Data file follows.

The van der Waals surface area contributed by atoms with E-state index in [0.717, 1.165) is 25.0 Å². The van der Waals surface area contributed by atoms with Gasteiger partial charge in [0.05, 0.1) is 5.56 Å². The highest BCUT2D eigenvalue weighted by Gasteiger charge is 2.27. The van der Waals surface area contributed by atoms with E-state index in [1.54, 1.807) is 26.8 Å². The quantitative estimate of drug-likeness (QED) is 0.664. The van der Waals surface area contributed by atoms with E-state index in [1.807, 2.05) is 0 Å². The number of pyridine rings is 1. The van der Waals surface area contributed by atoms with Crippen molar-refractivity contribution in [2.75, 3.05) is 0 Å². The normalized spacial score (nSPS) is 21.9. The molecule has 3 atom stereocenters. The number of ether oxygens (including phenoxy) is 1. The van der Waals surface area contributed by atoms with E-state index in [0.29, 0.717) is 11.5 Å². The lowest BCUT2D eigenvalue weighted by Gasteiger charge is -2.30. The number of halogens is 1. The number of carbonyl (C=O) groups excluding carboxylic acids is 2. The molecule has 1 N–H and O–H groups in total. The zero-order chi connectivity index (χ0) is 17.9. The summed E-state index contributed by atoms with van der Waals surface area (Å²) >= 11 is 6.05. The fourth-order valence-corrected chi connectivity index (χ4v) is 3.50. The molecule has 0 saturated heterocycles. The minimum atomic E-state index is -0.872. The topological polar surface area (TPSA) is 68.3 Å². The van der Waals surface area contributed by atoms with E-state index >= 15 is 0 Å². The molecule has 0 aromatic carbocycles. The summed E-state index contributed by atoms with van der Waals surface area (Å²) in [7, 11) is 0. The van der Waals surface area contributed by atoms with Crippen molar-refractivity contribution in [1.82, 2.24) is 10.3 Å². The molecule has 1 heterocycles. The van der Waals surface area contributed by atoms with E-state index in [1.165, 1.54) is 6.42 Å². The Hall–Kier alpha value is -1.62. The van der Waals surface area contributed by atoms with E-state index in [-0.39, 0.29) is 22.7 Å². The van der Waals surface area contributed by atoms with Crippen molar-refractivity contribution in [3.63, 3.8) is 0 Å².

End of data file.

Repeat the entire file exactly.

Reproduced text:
The van der Waals surface area contributed by atoms with E-state index in [0.717, 1.165) is 25.0 Å². The van der Waals surface area contributed by atoms with Gasteiger partial charge in [0.05, 0.1) is 5.56 Å². The highest BCUT2D eigenvalue weighted by Gasteiger charge is 2.27. The van der Waals surface area contributed by atoms with E-state index in [1.54, 1.807) is 26.8 Å². The quantitative estimate of drug-likeness (QED) is 0.664. The van der Waals surface area contributed by atoms with E-state index in [1.807, 2.05) is 0 Å². The number of pyridine rings is 1. The van der Waals surface area contributed by atoms with Crippen molar-refractivity contribution in [2.75, 3.05) is 0 Å². The normalized spacial score (nSPS) is 21.9. The molecule has 3 atom stereocenters. The number of ether oxygens (including phenoxy) is 1. The van der Waals surface area contributed by atoms with E-state index in [0.29, 0.717) is 11.5 Å². The lowest BCUT2D eigenvalue weighted by Gasteiger charge is -2.30. The number of halogens is 1. The number of carbonyl (C=O) groups excluding carboxylic acids is 2. The molecule has 1 N–H and O–H groups in total. The zero-order chi connectivity index (χ0) is 17.9. The summed E-state index contributed by atoms with van der Waals surface area (Å²) >= 11 is 6.05. The fourth-order valence-corrected chi connectivity index (χ4v) is 3.50. The molecule has 0 saturated heterocycles. The minimum atomic E-state index is -0.872. The topological polar surface area (TPSA) is 68.3 Å². The van der Waals surface area contributed by atoms with E-state index >= 15 is 0 Å². The molecule has 0 aromatic carbocycles. The summed E-state index contributed by atoms with van der Waals surface area (Å²) in [7, 11) is 0. The van der Waals surface area contributed by atoms with Crippen molar-refractivity contribution in [1.82, 2.24) is 10.3 Å². The molecule has 1 heterocycles. The van der Waals surface area contributed by atoms with E-state index in [1.165, 1.54) is 6.42 Å². The Hall–Kier alpha value is -1.62. The van der Waals surface area contributed by atoms with E-state index in [-0.39, 0.29) is 22.7 Å². The van der Waals surface area contributed by atoms with Crippen molar-refractivity contribution in [3.63, 3.8) is 0 Å².